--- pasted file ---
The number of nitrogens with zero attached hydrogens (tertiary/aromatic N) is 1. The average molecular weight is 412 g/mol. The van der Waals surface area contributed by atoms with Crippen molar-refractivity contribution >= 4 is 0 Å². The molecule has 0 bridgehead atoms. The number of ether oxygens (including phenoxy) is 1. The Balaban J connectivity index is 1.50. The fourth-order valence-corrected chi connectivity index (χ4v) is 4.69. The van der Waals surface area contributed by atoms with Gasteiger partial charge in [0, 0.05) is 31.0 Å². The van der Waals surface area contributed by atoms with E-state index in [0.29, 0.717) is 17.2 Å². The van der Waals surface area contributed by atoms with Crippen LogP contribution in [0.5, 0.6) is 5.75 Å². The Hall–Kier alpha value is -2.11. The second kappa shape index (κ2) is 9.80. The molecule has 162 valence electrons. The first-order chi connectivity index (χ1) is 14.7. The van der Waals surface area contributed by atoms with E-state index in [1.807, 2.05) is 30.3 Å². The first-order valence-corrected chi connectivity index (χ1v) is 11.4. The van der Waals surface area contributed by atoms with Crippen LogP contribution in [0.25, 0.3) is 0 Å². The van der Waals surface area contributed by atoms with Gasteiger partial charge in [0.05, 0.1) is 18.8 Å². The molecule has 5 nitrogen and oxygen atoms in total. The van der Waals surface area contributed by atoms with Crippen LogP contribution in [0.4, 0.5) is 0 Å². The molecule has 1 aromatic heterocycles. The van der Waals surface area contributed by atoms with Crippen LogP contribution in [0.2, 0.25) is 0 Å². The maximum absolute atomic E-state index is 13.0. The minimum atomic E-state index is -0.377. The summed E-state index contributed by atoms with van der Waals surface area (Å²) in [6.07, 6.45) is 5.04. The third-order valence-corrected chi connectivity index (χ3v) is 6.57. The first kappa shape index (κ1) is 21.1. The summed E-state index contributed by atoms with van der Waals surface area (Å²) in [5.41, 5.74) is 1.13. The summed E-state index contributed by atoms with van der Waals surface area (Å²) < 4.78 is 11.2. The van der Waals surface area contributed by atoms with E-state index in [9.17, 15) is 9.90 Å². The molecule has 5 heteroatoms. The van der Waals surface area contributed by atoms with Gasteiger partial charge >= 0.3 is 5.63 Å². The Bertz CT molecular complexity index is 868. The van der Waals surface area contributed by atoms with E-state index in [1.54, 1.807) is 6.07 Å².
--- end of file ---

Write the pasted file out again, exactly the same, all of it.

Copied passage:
The number of nitrogens with zero attached hydrogens (tertiary/aromatic N) is 1. The average molecular weight is 412 g/mol. The van der Waals surface area contributed by atoms with Crippen molar-refractivity contribution >= 4 is 0 Å². The molecule has 0 bridgehead atoms. The number of ether oxygens (including phenoxy) is 1. The Balaban J connectivity index is 1.50. The fourth-order valence-corrected chi connectivity index (χ4v) is 4.69. The van der Waals surface area contributed by atoms with Gasteiger partial charge in [0, 0.05) is 31.0 Å². The van der Waals surface area contributed by atoms with E-state index in [0.29, 0.717) is 17.2 Å². The van der Waals surface area contributed by atoms with Crippen LogP contribution in [0.5, 0.6) is 5.75 Å². The Hall–Kier alpha value is -2.11. The second kappa shape index (κ2) is 9.80. The molecule has 162 valence electrons. The first-order chi connectivity index (χ1) is 14.7. The van der Waals surface area contributed by atoms with E-state index in [1.807, 2.05) is 30.3 Å². The first-order valence-corrected chi connectivity index (χ1v) is 11.4. The van der Waals surface area contributed by atoms with Crippen LogP contribution in [0.25, 0.3) is 0 Å². The van der Waals surface area contributed by atoms with Gasteiger partial charge in [0.05, 0.1) is 18.8 Å². The molecule has 5 nitrogen and oxygen atoms in total. The van der Waals surface area contributed by atoms with Crippen LogP contribution in [0.4, 0.5) is 0 Å². The molecule has 1 aromatic heterocycles. The van der Waals surface area contributed by atoms with Crippen LogP contribution in [0.2, 0.25) is 0 Å². The maximum absolute atomic E-state index is 13.0. The minimum atomic E-state index is -0.377. The summed E-state index contributed by atoms with van der Waals surface area (Å²) in [6.07, 6.45) is 5.04. The third-order valence-corrected chi connectivity index (χ3v) is 6.57. The first kappa shape index (κ1) is 21.1. The summed E-state index contributed by atoms with van der Waals surface area (Å²) in [5.41, 5.74) is 1.13. The summed E-state index contributed by atoms with van der Waals surface area (Å²) < 4.78 is 11.2. The van der Waals surface area contributed by atoms with E-state index in [9.17, 15) is 9.90 Å². The molecule has 5 heteroatoms. The van der Waals surface area contributed by atoms with Gasteiger partial charge >= 0.3 is 5.63 Å². The Bertz CT molecular complexity index is 868. The van der Waals surface area contributed by atoms with E-state index in [1.54, 1.807) is 6.07 Å².